The Nutrition of Haggis, Neeps and Tatties

May 24, 2013

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I spend last weekend in Edinburgh,
Scotland. If your geography skills are subpar, Scotland is north of
England.  Scotland, though still part of
Britain and consequently the United Kingdom, Scotland is quite different from
England. It is sort of like England’s Canada, in my opinion; cold, less people,
but better food. The food is better; however the food in England is pretty bad,
so better is still not good. Before I go into detail about one of my meals it
is interesting to note that I went to a grocery store that charged me for a
plastic bag.  Not only was I charged but
to locate one was a bit of a hassle. I did not have any complains though
because I believe that all grocery stores should follow this example. It becomes
much easier to bring your own bags than it is to dig out three cents and then
locate a couple plastic bags somewhere in the store.

One meal that makes Scotland stand
apart from England is their traditional Haggis, Neeps and Tatties. Neeps is Scottish
slang for turnips, which are mashed and served alongside tatties, or mashed
potatoes.  Haggis is where it gets
interesting.  Haggis is a combination of
mashed heart, lung and liver, traditionally cooked in the lining of the
animal’s stomach. Now that you have that image in your mind, let us dissect the
meal’s nutritional value.

First, turnips are quite popular
around Britain. They are a root vegetable similar to potatoes, the only
difference is that they are a good source of vitamin C. Turnips also contain a
surprising amount of fiber, though still not as much as leafy greens and other
vegetables. Turnip is still considered a starch, as potatoes are, so it is not
high in many other nutrients. Potatoes are nothing new to the American diet,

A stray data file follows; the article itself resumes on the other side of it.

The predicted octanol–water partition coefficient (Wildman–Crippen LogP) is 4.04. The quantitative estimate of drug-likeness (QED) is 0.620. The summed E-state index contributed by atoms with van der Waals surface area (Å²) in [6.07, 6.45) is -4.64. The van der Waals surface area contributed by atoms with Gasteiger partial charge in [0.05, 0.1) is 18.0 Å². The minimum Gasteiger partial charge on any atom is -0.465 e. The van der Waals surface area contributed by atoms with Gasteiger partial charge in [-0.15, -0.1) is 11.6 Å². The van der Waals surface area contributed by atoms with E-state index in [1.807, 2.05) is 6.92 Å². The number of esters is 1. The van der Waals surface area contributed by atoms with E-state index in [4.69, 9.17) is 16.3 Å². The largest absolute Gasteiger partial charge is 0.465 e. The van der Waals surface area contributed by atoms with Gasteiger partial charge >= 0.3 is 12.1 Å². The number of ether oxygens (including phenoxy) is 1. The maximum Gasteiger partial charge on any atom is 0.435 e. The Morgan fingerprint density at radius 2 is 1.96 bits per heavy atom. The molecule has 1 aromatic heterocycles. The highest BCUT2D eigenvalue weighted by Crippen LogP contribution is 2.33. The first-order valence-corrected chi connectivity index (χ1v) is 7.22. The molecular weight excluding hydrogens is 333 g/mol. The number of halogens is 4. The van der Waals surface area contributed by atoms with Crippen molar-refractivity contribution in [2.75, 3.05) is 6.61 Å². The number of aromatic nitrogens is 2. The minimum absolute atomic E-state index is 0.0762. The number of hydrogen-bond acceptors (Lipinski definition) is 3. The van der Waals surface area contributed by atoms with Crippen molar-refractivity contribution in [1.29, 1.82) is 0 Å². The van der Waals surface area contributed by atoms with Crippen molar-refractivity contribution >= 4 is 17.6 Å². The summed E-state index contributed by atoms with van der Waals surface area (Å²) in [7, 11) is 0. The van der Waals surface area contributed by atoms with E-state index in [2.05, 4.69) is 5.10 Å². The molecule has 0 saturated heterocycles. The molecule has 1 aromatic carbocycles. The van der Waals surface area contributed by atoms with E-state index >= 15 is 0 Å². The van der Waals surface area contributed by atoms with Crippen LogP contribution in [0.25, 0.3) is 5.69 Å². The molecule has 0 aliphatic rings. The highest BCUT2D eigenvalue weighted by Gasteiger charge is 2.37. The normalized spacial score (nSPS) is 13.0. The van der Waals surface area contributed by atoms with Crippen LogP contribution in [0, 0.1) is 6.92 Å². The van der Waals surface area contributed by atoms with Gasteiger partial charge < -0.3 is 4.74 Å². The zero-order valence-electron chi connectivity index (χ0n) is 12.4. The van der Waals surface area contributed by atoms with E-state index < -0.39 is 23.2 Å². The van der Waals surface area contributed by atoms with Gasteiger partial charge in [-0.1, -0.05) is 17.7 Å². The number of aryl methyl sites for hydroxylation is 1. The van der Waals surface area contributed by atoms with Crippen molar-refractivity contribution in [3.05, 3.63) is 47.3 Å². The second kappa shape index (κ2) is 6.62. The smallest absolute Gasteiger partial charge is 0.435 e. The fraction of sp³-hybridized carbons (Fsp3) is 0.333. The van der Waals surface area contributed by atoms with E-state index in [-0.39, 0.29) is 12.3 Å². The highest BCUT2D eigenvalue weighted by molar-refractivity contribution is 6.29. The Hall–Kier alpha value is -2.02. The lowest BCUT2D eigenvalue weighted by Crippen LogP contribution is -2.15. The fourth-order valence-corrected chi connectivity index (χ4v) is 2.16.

but you may not know that potato skin is rich in quite a lot of nutrients
including vitamin B6, vitamin C, iron, copper, niacin, and potassium. The flesh
alone does not contain nearly as many nutrients, but is still a relatively good
source of vitamin B6.

Next: haggis. The first main
component in haggis is liver. Liver is actually quite healthy. It is high in
vitamin A, vitamin B12 and copper. Substantial quantities of other nutrients
including the following are present in liver: riboflavin, folate, selenium,
chromium, pantothenic acid, niacin, protein, vitamin B6 and niacin. Lung is a
great source of selenium, protein and iron while also containing a moderate
amount of vitamin C, vitamin B12, niacin, riboflavin and phosphorus. Heart is
not as healthy to eat as you may have thought. It is low in protein and the
only substantial nutrient is not surprisingly vitamin B12. Vitamin B12 is found
in all animal products, which is why it is not surprising that it is found in
heart. Liver and lung are high in cholesterol so haggis should be eaten in
moderation. A side salad or perhaps some green beans would be a great
nutritional addition to this meal.

After pushing the thought of these
ground organs cooked in an animal’s stomach lining from my mind, I decided I
needed to try this odd phenomenon. I did so, and I would do it again. It tasted
like ground beef and when you mixed the whole meal together, it is comparable
to Sheppard’s pie. Traditionally served as such with the mashed potatoes,
mashed turnip and haggis in three layers with some sort of sauce poured on top;
I recommend this meal to anyone who travels to Scotland, as it is part of the
whole tourist experience. 

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I'm sorry but as you may have all the nutritional facts down to a T. Haggis tastes nothing like ground beef whatsoever, even when mixed together with all the other traditional ingredients, Haggis is unlike any thing else. It is it's own product with it's own distinctive taste, texture and appearence. Also this traditional dish is eaten very rarely and only usualy eaten on 'Burns Night'.To the point you made about being charged for a plastic bag in the 'grocery store', this would have probably been in a supermarket of a Europen origin: you should mabye have tried a more traditional supermarket or farmers market where you could have purchased a better quality product that did not resemble ground beef and an untrue reflection of true Scottish Haggis.

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